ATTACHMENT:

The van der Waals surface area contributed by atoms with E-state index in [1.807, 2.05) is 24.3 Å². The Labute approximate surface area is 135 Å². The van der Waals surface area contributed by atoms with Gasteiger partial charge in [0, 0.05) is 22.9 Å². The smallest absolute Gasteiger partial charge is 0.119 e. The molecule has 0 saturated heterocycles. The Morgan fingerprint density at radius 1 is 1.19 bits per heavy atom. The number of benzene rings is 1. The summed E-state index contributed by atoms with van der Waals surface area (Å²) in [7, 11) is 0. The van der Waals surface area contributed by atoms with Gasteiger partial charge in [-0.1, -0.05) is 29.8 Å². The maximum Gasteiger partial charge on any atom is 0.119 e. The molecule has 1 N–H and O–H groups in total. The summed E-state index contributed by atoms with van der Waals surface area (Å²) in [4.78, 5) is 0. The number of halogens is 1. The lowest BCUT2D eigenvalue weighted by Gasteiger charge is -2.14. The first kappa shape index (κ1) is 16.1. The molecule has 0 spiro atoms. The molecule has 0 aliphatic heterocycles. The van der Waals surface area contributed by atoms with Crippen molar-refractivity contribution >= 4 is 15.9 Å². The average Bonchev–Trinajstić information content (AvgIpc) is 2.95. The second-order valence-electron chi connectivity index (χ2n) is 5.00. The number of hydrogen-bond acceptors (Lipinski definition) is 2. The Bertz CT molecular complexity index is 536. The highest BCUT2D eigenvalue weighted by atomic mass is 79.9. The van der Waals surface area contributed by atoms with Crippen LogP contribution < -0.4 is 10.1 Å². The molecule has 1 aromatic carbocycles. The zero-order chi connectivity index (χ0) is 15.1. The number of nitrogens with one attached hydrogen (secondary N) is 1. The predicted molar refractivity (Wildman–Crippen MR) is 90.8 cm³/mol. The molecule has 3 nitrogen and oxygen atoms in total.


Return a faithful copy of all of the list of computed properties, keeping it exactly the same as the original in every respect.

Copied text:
The van der Waals surface area contributed by atoms with E-state index in [1.807, 2.05) is 24.3 Å². The Labute approximate surface area is 135 Å². The van der Waals surface area contributed by atoms with Gasteiger partial charge in [0, 0.05) is 22.9 Å². The smallest absolute Gasteiger partial charge is 0.119 e. The molecule has 0 saturated heterocycles. The Morgan fingerprint density at radius 1 is 1.19 bits per heavy atom. The number of benzene rings is 1. The summed E-state index contributed by atoms with van der Waals surface area (Å²) in [7, 11) is 0. The van der Waals surface area contributed by atoms with Gasteiger partial charge in [-0.1, -0.05) is 29.8 Å². The maximum Gasteiger partial charge on any atom is 0.119 e. The molecule has 1 N–H and O–H groups in total. The summed E-state index contributed by atoms with van der Waals surface area (Å²) in [4.78, 5) is 0. The number of halogens is 1. The lowest BCUT2D eigenvalue weighted by Gasteiger charge is -2.14. The first kappa shape index (κ1) is 16.1. The molecule has 0 spiro atoms. The molecule has 0 aliphatic heterocycles. The van der Waals surface area contributed by atoms with Crippen molar-refractivity contribution >= 4 is 15.9 Å². The average Bonchev–Trinajstić information content (AvgIpc) is 2.95. The second-order valence-electron chi connectivity index (χ2n) is 5.00. The number of hydrogen-bond acceptors (Lipinski definition) is 2. The Bertz CT molecular complexity index is 536. The highest BCUT2D eigenvalue weighted by atomic mass is 79.9. The van der Waals surface area contributed by atoms with Crippen LogP contribution < -0.4 is 10.1 Å². The molecule has 1 aromatic carbocycles. The zero-order chi connectivity index (χ0) is 15.1. The number of nitrogens with one attached hydrogen (secondary N) is 1. The predicted molar refractivity (Wildman–Crippen MR) is 90.8 cm³/mol. The molecule has 3 nitrogen and oxygen atoms in total.